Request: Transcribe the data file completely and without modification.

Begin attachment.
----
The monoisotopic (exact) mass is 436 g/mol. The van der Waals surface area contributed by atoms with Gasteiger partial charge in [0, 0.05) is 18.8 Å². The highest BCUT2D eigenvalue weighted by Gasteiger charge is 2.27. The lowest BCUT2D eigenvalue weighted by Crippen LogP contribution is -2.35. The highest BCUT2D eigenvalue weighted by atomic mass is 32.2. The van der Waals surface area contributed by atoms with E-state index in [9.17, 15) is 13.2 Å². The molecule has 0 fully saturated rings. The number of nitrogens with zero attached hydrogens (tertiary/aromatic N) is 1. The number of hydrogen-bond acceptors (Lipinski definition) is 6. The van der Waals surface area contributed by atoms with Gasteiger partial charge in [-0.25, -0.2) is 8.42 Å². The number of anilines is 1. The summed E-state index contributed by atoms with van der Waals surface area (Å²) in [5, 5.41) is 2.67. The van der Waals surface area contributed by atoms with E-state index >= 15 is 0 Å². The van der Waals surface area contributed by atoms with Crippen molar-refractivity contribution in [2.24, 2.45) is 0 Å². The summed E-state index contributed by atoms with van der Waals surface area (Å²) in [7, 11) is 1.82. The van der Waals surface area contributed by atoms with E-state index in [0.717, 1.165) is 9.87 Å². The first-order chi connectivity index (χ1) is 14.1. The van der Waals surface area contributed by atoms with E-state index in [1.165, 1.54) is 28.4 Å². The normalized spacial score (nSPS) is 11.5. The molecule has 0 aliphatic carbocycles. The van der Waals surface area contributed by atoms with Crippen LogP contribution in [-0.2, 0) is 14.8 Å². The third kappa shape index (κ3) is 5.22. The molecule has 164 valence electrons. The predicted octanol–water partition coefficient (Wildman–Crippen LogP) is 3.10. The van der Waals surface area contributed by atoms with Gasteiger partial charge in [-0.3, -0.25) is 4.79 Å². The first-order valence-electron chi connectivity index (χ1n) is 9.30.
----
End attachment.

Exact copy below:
The monoisotopic (exact) mass is 436 g/mol. The van der Waals surface area contributed by atoms with Gasteiger partial charge in [0, 0.05) is 18.8 Å². The highest BCUT2D eigenvalue weighted by Gasteiger charge is 2.27. The lowest BCUT2D eigenvalue weighted by Crippen LogP contribution is -2.35. The highest BCUT2D eigenvalue weighted by atomic mass is 32.2. The van der Waals surface area contributed by atoms with E-state index in [9.17, 15) is 13.2 Å². The molecule has 0 fully saturated rings. The number of nitrogens with zero attached hydrogens (tertiary/aromatic N) is 1. The number of hydrogen-bond acceptors (Lipinski definition) is 6. The van der Waals surface area contributed by atoms with Gasteiger partial charge in [-0.25, -0.2) is 8.42 Å². The number of anilines is 1. The summed E-state index contributed by atoms with van der Waals surface area (Å²) in [5, 5.41) is 2.67. The van der Waals surface area contributed by atoms with E-state index >= 15 is 0 Å². The van der Waals surface area contributed by atoms with Crippen molar-refractivity contribution in [2.24, 2.45) is 0 Å². The summed E-state index contributed by atoms with van der Waals surface area (Å²) in [7, 11) is 1.82. The van der Waals surface area contributed by atoms with E-state index in [0.717, 1.165) is 9.87 Å². The first-order chi connectivity index (χ1) is 14.1. The van der Waals surface area contributed by atoms with E-state index in [1.165, 1.54) is 28.4 Å². The normalized spacial score (nSPS) is 11.5. The molecule has 0 aliphatic carbocycles. The van der Waals surface area contributed by atoms with Crippen LogP contribution in [-0.2, 0) is 14.8 Å². The third kappa shape index (κ3) is 5.22. The molecule has 164 valence electrons. The predicted octanol–water partition coefficient (Wildman–Crippen LogP) is 3.10. The van der Waals surface area contributed by atoms with Gasteiger partial charge in [-0.3, -0.25) is 4.79 Å². The first-order valence-electron chi connectivity index (χ1n) is 9.30.